“Did you know coconut costs Rs. 24 per kg, now?” Sitting on a plastic stool amidst piles of vegetables, Pankajakshi makes the point clear to one of her customers who is appalled that a coconut costs Rs. 20. “What can we do? Prices are shooting up daily,” she adds, nonchalantly chewing betel leaf. At 8 a.m., business is picking up for the day for this vegetable-seller, a familiar face for those who pass by the West Nada of Sree Padmanabha Swamy Temple. She isn’t sure about how long she has been in the business. “Forty years, probably,” she says, with a smile that lights up her stained teeth.
She used to be a manual labourer at Vellayani but she found that she was unable to make ends meet because work depended on the weather. “Then I joined my mother-in-law and sister-in-law who were selling vegetables. We chose this spot because that was the only space available then. In those days, there were many others who sold vegetables near the temple since there weren’t many greengrocers in this area. But now the number of roadside vendors has reduced,” she says.
Pankajakshi stays at Thiruvallam with her husband, Ponnayyan, and grand-daughter. Her daughter Sobhana works with her.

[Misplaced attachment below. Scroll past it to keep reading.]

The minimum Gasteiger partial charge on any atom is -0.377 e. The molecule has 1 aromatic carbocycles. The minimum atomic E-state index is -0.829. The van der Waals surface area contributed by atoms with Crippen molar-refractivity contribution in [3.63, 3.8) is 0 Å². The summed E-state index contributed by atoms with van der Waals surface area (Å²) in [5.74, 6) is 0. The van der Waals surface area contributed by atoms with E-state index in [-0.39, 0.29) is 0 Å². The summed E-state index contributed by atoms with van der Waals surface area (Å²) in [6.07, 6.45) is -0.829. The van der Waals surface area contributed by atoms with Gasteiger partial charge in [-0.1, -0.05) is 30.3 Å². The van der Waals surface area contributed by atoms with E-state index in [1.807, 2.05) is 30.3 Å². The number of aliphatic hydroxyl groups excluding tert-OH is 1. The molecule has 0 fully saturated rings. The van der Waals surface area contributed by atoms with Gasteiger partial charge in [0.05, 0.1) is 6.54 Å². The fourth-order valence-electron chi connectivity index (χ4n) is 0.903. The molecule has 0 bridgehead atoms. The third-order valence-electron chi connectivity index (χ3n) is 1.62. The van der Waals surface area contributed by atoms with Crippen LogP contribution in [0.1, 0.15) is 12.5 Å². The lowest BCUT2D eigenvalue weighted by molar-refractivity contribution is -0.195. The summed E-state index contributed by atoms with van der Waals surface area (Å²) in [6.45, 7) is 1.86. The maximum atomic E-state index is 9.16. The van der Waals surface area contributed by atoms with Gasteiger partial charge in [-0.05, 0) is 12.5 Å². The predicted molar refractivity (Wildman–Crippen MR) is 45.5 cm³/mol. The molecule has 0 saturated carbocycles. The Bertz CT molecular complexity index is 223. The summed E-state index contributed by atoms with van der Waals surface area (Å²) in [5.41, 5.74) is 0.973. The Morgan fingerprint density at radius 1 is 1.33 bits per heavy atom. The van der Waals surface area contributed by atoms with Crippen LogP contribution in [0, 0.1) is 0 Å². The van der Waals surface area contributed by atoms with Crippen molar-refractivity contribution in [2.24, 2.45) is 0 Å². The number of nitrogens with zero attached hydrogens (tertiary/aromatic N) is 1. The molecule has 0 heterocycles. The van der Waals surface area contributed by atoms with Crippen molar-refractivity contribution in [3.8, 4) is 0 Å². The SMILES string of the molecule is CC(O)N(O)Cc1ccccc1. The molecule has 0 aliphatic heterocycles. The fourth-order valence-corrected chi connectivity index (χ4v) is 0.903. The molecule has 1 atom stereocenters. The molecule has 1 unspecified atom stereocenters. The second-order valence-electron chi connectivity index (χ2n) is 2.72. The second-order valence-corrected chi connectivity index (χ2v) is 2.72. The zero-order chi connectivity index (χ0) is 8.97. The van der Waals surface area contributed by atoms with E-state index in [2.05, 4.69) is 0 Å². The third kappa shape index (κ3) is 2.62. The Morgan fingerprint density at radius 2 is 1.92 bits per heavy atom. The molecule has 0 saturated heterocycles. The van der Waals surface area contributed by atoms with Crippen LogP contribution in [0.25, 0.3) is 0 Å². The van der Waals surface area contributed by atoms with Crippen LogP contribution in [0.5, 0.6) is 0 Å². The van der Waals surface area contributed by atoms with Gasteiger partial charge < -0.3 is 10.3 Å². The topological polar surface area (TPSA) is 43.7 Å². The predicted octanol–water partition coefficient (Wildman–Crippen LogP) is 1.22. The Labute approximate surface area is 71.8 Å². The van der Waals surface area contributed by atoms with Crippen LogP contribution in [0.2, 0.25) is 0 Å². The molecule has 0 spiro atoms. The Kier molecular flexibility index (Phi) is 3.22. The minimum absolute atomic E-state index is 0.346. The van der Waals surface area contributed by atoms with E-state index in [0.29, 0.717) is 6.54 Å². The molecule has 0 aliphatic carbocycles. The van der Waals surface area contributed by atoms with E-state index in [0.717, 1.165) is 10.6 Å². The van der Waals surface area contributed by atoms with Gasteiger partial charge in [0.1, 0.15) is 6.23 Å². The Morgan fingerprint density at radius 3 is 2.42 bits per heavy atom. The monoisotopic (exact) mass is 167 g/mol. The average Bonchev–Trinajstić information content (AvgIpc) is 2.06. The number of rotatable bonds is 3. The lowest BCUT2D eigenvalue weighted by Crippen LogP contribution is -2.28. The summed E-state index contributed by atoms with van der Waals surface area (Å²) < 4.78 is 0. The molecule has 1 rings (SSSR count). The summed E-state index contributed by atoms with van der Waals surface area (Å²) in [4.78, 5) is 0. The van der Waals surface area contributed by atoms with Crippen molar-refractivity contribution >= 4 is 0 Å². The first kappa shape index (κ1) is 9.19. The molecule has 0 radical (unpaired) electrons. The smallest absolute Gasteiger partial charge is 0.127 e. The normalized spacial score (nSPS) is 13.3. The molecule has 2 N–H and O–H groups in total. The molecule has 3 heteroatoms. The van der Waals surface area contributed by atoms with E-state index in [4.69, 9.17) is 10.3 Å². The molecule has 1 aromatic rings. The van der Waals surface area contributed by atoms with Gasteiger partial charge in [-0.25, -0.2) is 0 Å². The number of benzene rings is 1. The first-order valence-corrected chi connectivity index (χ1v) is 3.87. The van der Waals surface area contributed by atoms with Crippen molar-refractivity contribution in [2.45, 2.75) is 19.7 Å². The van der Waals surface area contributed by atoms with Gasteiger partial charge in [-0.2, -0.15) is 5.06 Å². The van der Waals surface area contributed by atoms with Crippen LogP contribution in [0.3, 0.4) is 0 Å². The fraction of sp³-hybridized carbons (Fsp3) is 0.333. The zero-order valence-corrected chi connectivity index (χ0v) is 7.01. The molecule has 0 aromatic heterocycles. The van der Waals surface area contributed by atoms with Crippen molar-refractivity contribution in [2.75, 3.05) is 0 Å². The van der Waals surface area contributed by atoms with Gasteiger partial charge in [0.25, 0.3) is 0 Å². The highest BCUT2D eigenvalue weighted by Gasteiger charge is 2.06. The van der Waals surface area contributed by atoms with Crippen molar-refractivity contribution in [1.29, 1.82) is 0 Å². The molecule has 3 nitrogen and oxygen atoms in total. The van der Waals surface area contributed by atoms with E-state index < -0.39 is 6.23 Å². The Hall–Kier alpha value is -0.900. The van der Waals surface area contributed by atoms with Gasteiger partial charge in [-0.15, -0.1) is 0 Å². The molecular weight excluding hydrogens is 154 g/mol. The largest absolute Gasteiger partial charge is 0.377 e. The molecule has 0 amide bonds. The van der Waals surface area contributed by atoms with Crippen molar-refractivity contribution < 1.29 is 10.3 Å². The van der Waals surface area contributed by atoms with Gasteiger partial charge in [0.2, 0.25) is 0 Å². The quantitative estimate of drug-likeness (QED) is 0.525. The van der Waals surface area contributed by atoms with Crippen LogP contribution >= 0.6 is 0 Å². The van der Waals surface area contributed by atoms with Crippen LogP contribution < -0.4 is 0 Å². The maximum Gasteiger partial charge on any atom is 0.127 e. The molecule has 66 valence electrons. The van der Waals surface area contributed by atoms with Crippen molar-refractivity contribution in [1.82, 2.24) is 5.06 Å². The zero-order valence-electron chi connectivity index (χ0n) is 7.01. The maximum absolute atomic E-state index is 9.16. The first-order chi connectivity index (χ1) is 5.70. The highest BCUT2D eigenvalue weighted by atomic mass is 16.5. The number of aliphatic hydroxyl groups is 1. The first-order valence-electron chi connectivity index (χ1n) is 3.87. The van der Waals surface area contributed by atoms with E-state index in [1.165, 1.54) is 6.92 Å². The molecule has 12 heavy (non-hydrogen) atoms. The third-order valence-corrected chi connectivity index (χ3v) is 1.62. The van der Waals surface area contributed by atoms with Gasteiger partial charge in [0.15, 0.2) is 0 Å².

Her day starts at three in the morning. So early?... “Yes. Along with my daughter, I go to Chalai market. She has a two-wheeler. We buy the vegetables, load them into an autorickshaw and bring them to this place. By 6 a.m. we get our first customers. Our peak hours are between 10 and 11 a.m. I close shop by around 2 p.m.,” she says. In addition to vegetables, the mother-daughter duo also sells plantain leaves and brooms made of coconut frond ribs.
She works on Sundays as well and can’t miss a day’s business even if it rains. “It is very tiring. But I have to make a living, right? I try to sleep as early as possible, so that I get up by 3 a.m.,” says the 66-year-old.
The best part of the business is that she is “so close to Padmanabha Swamy.” But there were instances when she was asked to vacate the spot. “There is always pressure on us to move out. However, so far, the officials have been kind enough to understand our plight,” Pankajakshi says with a deep sigh.